True Detective Season 3 Theories From Episode 5: Things Are Heating Up
On this show, you're either dying or dead.
Things are starting to pick up on True Detective Season 3.
We got a few long-standing questions answered. Brett Woodard, the "Trash Man," is dead. A lynch mob descended on his home, and though he was defending himself, he killed law enforcement in the process. Roland took a bullet to his leg, which caused his noticeable limp in the '90s timeline. And Wayne put a bullet in Woodard's head, as if the poor man wasn't traumatized enough.
We learned that Roland survives through 2015; Episode 5 concluded with Wayne and Roland sitting on the latter's porch, and during a long, painful conversation, we learned more bad secrets. At some point--probably in the '90s timeline--Wayne did something awful, which caused him and Roland to stop speaking. Wayne and Roland may have killed someone and covered it up. And although Wayne, to his frustration and confusion, doesn't remember all the details, Roland does. And it's only a matter of time before we learn them too.
1. Is Lori suspicious?
For weeks, viewers have suspected Amelia, Wayne's wife, of foul play. She seems much too enthusiastic about the case; what better way for a murderer to hide in plain sight than to investigate the murder herself?
In Episode 5, we get formally introduced to Lori, the woman who Roland met at the church questioning in the prior episode. She and Roland have moved in together. And already, people are wondering if she also had something to do with the abductions and killings.
The evidence for this is scant: She's close to the case, she's not a suspect (which, by Agatha Christie law, means she is a suspect), and she majored in poultry science, a direct call back to the Hoyt chicken CEO, whom we suspect had something to do with Julie's abduction, because he wanted a grandchild to replace the one who died.
Lori probably didn't do either deed herself. But if she is works for Hoyt, as her degree might imply, she may know more than she's letting on. And if Wayne is the one who discovers this connection, that might be one of the several grudges that old Roland is carrying.
2. Everything in pink
In the '90s, a homeless teen remembers seeing Julie as a runaway. He recalls that she called herself a lost princess and referenced "pink rooms." This is consistent with her childhood drawings, in which she draws pink rooms and castles. Something is going on with these pink structures; maybe they reference where Julie was kept, especially if she knew her captor prior to the final abduction.
Some theorists have tried to identify the room. A comparison between Julie's drawing of a pink room and the actual kitchen of a town person has some eerie similarities. Could this man be involved somehow, since he lives near where the children's toys were found? He also declines the detectives' request to search his home, which is within his rights, but feels a little suspicious.
3. Who planted the backpack?
In 2015, we learn that Harris James, who worked the Woodard crime scene in the '80s, went missing in the '90s. We also learn in the '90s that Will's backpack was planted at the scene of the crime in the '80s, to incriminate Woodard and bring the case to its conclusion.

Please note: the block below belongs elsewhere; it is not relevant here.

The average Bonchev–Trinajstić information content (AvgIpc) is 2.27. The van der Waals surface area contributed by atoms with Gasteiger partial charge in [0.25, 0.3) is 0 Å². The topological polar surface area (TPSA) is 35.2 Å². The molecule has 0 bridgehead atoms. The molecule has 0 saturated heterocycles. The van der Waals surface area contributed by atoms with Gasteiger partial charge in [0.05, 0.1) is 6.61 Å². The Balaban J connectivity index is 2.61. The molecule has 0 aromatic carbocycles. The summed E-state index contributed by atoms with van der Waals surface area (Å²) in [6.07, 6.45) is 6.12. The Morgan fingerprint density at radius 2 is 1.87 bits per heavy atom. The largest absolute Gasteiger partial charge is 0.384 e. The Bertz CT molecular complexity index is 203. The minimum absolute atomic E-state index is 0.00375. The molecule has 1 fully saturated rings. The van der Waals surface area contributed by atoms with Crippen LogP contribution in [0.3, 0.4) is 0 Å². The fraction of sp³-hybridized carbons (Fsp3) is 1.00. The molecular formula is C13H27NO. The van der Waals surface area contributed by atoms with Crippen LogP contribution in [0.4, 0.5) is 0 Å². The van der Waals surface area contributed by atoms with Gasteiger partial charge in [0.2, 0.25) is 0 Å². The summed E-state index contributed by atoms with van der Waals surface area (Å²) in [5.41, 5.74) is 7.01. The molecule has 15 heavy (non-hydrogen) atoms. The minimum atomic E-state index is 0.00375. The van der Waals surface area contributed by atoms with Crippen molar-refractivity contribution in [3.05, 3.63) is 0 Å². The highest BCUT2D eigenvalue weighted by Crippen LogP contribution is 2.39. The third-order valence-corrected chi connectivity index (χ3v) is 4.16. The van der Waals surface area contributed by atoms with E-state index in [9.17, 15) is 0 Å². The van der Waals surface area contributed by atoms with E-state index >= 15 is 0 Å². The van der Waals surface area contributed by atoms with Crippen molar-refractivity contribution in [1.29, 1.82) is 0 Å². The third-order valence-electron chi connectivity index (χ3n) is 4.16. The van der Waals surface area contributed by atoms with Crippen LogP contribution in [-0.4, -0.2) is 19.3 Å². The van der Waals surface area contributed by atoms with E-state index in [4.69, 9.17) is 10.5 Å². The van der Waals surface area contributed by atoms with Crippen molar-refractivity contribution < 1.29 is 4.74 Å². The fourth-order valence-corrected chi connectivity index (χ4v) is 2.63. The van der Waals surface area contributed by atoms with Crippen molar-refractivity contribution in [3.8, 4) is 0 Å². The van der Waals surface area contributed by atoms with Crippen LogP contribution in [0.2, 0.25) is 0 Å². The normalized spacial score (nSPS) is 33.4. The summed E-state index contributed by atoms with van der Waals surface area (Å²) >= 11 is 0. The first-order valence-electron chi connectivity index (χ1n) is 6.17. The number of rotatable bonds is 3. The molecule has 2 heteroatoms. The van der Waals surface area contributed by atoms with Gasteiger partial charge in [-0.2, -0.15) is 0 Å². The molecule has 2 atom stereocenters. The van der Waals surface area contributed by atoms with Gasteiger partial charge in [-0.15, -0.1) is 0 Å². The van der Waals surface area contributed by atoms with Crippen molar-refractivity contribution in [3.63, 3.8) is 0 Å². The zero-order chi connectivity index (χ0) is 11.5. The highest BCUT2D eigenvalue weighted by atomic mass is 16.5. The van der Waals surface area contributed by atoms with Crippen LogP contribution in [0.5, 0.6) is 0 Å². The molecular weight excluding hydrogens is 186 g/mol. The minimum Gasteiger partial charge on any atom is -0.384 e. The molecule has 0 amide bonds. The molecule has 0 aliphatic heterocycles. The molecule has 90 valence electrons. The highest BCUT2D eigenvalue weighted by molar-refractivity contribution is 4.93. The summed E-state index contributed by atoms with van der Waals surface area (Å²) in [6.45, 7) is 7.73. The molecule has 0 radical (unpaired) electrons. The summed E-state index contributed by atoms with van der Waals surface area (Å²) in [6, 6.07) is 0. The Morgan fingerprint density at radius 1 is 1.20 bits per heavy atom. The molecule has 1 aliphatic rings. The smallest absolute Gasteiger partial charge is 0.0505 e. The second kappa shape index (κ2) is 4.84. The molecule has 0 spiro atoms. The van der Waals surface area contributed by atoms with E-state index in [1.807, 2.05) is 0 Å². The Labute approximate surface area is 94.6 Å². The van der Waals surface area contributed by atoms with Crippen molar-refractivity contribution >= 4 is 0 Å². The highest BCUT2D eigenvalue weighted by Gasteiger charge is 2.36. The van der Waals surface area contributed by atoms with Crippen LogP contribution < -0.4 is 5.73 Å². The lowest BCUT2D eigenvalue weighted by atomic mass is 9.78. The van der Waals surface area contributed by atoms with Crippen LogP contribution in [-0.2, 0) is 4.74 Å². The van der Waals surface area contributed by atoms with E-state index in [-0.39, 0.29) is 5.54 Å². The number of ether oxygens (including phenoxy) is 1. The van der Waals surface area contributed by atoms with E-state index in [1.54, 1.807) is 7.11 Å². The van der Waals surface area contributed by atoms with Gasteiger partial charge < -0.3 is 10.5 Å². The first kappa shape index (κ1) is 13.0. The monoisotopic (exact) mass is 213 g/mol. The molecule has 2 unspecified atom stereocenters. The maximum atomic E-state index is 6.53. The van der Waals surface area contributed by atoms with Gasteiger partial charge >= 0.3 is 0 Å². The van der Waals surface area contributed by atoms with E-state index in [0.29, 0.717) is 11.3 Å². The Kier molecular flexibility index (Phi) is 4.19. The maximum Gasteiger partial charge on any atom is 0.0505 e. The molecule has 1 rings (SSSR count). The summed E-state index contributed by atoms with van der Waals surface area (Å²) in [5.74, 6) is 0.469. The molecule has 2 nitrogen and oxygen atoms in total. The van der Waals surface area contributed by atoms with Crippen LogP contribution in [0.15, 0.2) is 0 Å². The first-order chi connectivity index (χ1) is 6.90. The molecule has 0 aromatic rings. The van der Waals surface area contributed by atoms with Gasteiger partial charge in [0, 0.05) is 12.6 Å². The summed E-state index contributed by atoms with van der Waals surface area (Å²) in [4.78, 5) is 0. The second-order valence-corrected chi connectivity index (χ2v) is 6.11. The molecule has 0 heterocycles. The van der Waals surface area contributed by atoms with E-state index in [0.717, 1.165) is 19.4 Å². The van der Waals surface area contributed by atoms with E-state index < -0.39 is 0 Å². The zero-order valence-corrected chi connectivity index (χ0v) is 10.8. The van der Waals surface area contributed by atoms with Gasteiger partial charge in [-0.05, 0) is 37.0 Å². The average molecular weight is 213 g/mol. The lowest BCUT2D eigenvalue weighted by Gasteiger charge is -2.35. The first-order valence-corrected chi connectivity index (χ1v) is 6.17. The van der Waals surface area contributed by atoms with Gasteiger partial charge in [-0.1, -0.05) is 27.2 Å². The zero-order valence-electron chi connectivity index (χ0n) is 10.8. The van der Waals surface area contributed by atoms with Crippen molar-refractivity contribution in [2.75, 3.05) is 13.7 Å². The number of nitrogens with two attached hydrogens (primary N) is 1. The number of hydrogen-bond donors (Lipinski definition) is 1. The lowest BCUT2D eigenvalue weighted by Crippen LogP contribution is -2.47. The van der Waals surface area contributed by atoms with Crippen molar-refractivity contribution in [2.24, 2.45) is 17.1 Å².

So who planted the backpack? Probably Harris. When the backpack is found, he's the first one to connect it to the "Purcell boy," And from then on, that becomes the established narrative.
If Wayne and Roland end up killing someone in the '90s timeline, Harris would make an excellent candidate. He might even be the culprit who removed the unknown fingerprints from the evidence room.
4. Is Tom bad?
The voicemail that Julie leaves with the tipline in the '90s is deliberately vague. It implicates the father, Tom, as a bad person, who she accuses of not being her real father and of kidnapping her.
The simplest conclusion is that Julie has been brainwashed by her captors to hate her father, possibly so she doesn't try to escape or seek him out. But maybe Tom was truly abusive? What if this whole time, he was the one, rather than his brother-in-law, who drilled the peephole into her wall? She may have had good cause to run away this whole time. It doesn't defend what her captors did to her and her brother, obviously. But we've been assuming that Tom is innocent. It's been well-established that he may have not been Julie's biological father. But he may be worse than we originally suspected.
5. Which man is pretending to be her father?
The biggest True Detective debate currently on Reddit (this is only one of several threads) is whether Julie is referring to Tom or to Attorney General Gerald Kindt when she mentions a man who's pretending to be her father on the voicemail. The language is just vague enough that with some mental gymnastics, a viewer could believe that Julie is talking about either.
Most Redditors are skeptical, however. It's hard to believe that upon seeing the Tom and Kindt at the live press conference, Julie would be deliberately misleading about the person who terrifies her most, or would incriminate Tom unless she meant to do so.
6. Whose voice is on the voicemail?
And lastly, here's a disturbing thought: We're all just assuming that the voicemail is Julie's. What if it's someone else who's trying to incriminate Tom or bring an end to the case?
What if Amelia was the one who left the message? We know, by her own admission that she's very good at taking on different identities and pretending she's someone she's not. We also know she has a true crime book she wants to finish about the Purcell case, that might get delayed as more information surfaces. This voicemail could be a sick, but effective way to bring the case--and its sordid story--to a definitive close.
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